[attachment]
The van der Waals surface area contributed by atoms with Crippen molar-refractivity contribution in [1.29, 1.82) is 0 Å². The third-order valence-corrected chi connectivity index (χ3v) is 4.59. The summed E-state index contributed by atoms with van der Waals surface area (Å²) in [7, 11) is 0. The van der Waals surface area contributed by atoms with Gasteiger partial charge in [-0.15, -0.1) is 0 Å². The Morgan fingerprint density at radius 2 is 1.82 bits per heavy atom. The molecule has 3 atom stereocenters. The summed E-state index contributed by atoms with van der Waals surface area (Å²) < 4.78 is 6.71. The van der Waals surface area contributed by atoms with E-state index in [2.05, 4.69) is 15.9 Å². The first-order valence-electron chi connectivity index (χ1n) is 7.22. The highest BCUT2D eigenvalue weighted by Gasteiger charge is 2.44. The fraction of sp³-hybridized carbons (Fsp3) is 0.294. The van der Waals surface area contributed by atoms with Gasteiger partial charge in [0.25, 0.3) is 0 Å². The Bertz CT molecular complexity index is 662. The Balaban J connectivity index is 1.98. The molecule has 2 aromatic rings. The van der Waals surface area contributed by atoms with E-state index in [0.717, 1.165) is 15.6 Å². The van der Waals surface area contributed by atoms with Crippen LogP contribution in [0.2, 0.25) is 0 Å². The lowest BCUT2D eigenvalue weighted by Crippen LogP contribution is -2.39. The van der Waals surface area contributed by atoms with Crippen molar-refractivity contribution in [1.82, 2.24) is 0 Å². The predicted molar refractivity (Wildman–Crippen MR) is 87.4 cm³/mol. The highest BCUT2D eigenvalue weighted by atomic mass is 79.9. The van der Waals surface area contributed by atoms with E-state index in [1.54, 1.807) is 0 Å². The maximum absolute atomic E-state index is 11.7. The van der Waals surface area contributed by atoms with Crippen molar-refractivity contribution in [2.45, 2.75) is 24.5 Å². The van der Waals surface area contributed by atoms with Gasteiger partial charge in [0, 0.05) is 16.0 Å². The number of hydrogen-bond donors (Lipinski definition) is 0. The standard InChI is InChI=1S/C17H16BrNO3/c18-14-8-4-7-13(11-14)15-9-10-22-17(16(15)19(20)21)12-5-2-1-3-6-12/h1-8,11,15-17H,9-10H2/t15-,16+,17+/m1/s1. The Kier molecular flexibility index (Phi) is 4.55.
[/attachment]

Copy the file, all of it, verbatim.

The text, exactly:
The van der Waals surface area contributed by atoms with Crippen molar-refractivity contribution in [1.29, 1.82) is 0 Å². The third-order valence-corrected chi connectivity index (χ3v) is 4.59. The summed E-state index contributed by atoms with van der Waals surface area (Å²) in [7, 11) is 0. The van der Waals surface area contributed by atoms with Gasteiger partial charge in [-0.15, -0.1) is 0 Å². The Morgan fingerprint density at radius 2 is 1.82 bits per heavy atom. The molecule has 3 atom stereocenters. The summed E-state index contributed by atoms with van der Waals surface area (Å²) < 4.78 is 6.71. The van der Waals surface area contributed by atoms with E-state index in [2.05, 4.69) is 15.9 Å². The first-order valence-electron chi connectivity index (χ1n) is 7.22. The highest BCUT2D eigenvalue weighted by Gasteiger charge is 2.44. The fraction of sp³-hybridized carbons (Fsp3) is 0.294. The van der Waals surface area contributed by atoms with Gasteiger partial charge in [0.25, 0.3) is 0 Å². The Bertz CT molecular complexity index is 662. The Balaban J connectivity index is 1.98. The molecule has 2 aromatic rings. The van der Waals surface area contributed by atoms with E-state index in [0.717, 1.165) is 15.6 Å². The van der Waals surface area contributed by atoms with Crippen LogP contribution in [0.2, 0.25) is 0 Å². The lowest BCUT2D eigenvalue weighted by Crippen LogP contribution is -2.39. The van der Waals surface area contributed by atoms with Crippen molar-refractivity contribution in [1.82, 2.24) is 0 Å². The predicted molar refractivity (Wildman–Crippen MR) is 87.4 cm³/mol. The highest BCUT2D eigenvalue weighted by atomic mass is 79.9. The van der Waals surface area contributed by atoms with E-state index in [1.54, 1.807) is 0 Å². The maximum absolute atomic E-state index is 11.7. The van der Waals surface area contributed by atoms with Crippen molar-refractivity contribution in [2.45, 2.75) is 24.5 Å². The van der Waals surface area contributed by atoms with Gasteiger partial charge in [0, 0.05) is 16.0 Å². The number of hydrogen-bond donors (Lipinski definition) is 0. The standard InChI is InChI=1S/C17H16BrNO3/c18-14-8-4-7-13(11-14)15-9-10-22-17(16(15)19(20)21)12-5-2-1-3-6-12/h1-8,11,15-17H,9-10H2/t15-,16+,17+/m1/s1. The Kier molecular flexibility index (Phi) is 4.55.